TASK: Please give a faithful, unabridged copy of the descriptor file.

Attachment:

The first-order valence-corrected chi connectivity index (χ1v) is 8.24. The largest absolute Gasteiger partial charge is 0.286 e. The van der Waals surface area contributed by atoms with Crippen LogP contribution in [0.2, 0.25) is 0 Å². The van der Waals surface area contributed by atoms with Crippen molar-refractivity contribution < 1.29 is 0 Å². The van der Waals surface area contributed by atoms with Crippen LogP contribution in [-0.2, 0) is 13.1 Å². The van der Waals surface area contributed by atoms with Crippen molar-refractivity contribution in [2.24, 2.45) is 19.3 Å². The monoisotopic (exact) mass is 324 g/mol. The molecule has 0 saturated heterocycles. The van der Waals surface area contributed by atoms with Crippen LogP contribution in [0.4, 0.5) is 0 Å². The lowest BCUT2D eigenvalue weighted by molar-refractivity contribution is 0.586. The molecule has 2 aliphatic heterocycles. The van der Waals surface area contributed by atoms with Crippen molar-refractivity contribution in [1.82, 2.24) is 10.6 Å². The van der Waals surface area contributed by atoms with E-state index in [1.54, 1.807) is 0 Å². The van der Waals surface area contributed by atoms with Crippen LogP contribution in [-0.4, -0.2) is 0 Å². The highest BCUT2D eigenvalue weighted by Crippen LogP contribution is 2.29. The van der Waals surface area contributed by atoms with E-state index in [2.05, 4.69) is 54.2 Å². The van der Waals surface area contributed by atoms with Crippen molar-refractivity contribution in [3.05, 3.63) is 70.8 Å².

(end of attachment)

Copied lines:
The first-order valence-corrected chi connectivity index (χ1v) is 8.24. The largest absolute Gasteiger partial charge is 0.286 e. The van der Waals surface area contributed by atoms with Crippen LogP contribution in [0.2, 0.25) is 0 Å². The van der Waals surface area contributed by atoms with Crippen molar-refractivity contribution < 1.29 is 0 Å². The van der Waals surface area contributed by atoms with Crippen LogP contribution in [-0.2, 0) is 13.1 Å². The van der Waals surface area contributed by atoms with Crippen molar-refractivity contribution in [2.24, 2.45) is 19.3 Å². The monoisotopic (exact) mass is 324 g/mol. The molecule has 0 saturated heterocycles. The van der Waals surface area contributed by atoms with Crippen LogP contribution in [0.4, 0.5) is 0 Å². The lowest BCUT2D eigenvalue weighted by molar-refractivity contribution is 0.586. The molecule has 2 aliphatic heterocycles. The van der Waals surface area contributed by atoms with Crippen molar-refractivity contribution in [1.82, 2.24) is 10.6 Å². The van der Waals surface area contributed by atoms with E-state index in [1.54, 1.807) is 0 Å². The van der Waals surface area contributed by atoms with Crippen LogP contribution in [-0.4, -0.2) is 0 Å². The highest BCUT2D eigenvalue weighted by Crippen LogP contribution is 2.29. The van der Waals surface area contributed by atoms with E-state index in [2.05, 4.69) is 54.2 Å². The van der Waals surface area contributed by atoms with Crippen molar-refractivity contribution in [3.05, 3.63) is 70.8 Å².